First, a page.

• Shaft Performance: The IO model also performs well for me as they are not overly rigid, yet not too noodly. It’s a perfect balance between the two and is mid-range in weight.
  • Aesthetic Appeal: One of my favorite things about Mizuno irons is their looks. They are simply beautiful clubs that are attractive in the bag and at address. The 223 irons turn heads.
  • Grip Feel: When it comes to grips, I like the feeling of a softer grip in my hands as it just feels better and helps reduce any impact pain, especially if hitting from a hard surface or in colder weather. The Winn Dri-Tac in mid-size is my go-to for this, and it feels great.
  • Spin: The 223 irons produce exceptional spin, especially on the scoring irons (8 iron through gap wedge), and offer great stopping power to help hold the greens and set up more birdie opportunities.
  • Other: Mizuno is all about quality craftsmanship on top of looks and performance. These clubs are well made and look the part as well. High-quality components with advanced engineering and design stand out.

Issues I’ve encountered

  • Distance: Traditional lofts limit the added distance that a lot of newer models offer now. This is okay for those not seeking distance but can be a drawback for those who are.
  • Forgiveness: While not as forgiving as a traditional game-improvement style cavity back iron, the 223 still offers more than a tour blade style club. If a tour model offered a one on a scale of 1-10 in terms of forgiveness, and a new beginner’s style club was a 10, I would give this 223 model a solid four.
  • Launch Angle: Those needing excess or very limited launch angles may be disappointed, as these offer a traditional trajectory.

Best shot with this club

One of the best shots I’ve ever hit was with the 223 9 iron. The second shot of a par 4, just off the fairway right, I flew the cup by about a foot or two, and the lovely spin with this iron created enough backspin to pull it back right into the cup for eagle.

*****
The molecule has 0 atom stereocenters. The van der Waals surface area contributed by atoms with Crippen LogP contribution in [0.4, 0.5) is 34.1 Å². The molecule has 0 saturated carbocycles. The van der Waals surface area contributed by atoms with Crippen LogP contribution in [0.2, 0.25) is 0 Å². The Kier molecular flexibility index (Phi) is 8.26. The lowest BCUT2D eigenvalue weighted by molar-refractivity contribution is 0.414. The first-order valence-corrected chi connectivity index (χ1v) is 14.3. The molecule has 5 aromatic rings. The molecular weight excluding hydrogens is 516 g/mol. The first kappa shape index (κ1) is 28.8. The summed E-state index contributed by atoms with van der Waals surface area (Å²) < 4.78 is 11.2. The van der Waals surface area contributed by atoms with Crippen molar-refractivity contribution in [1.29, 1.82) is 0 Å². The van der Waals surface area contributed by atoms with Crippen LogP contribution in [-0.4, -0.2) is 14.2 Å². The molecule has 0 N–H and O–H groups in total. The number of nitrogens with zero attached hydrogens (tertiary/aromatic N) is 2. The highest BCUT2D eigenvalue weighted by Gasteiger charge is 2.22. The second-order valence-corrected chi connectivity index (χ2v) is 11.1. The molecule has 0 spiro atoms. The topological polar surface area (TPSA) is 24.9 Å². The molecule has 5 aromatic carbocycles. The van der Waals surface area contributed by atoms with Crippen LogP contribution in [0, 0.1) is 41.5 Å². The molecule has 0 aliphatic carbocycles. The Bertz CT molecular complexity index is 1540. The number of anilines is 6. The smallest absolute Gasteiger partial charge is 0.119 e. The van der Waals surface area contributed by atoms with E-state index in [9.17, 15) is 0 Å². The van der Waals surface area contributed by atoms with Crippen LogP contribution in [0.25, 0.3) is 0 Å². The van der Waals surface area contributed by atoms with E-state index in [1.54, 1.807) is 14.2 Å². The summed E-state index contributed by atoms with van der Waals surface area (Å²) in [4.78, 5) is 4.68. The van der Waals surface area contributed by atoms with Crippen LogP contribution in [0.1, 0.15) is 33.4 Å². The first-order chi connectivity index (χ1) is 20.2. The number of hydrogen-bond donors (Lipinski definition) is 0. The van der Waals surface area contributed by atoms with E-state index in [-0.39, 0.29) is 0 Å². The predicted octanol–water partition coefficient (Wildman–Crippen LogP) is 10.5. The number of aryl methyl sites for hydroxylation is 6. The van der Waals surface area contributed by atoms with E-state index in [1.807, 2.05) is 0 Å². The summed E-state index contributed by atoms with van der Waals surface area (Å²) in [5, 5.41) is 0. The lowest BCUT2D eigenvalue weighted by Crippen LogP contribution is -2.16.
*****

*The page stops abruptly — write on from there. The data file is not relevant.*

Value for the money vs. other options

While Mizuno is not the lowest-priced option on the market, it is also not the highest. Mizuno offers one of the best values in the game and is priced competitively and fairly compared to its top competitors. Callaway Apex runs $100-$200 more, as does the TaylorMade P770, for similar-style irons.

Final verdict

The Mizuno Pro 223 irons are a perfect set of irons for more advanced players who are looking for a solid blend of performance and exceptional feel without sacrificing all of the forgiveness. They are some of the best-looking clubs in the game, both at address and in the bag. In addition, the 223 model is one of the most attractive on the market. With their traditional lofts, super workability, excellent spin, superb feel, and consistent distance, any low to mid-handicapper will love them.

These clubs are featured in Best Mizuno Irons for Every Skill Level and the Best Mizuno Golf Clubs. Check them out for more recommendations and reviews.

  • We price match
  • Returnable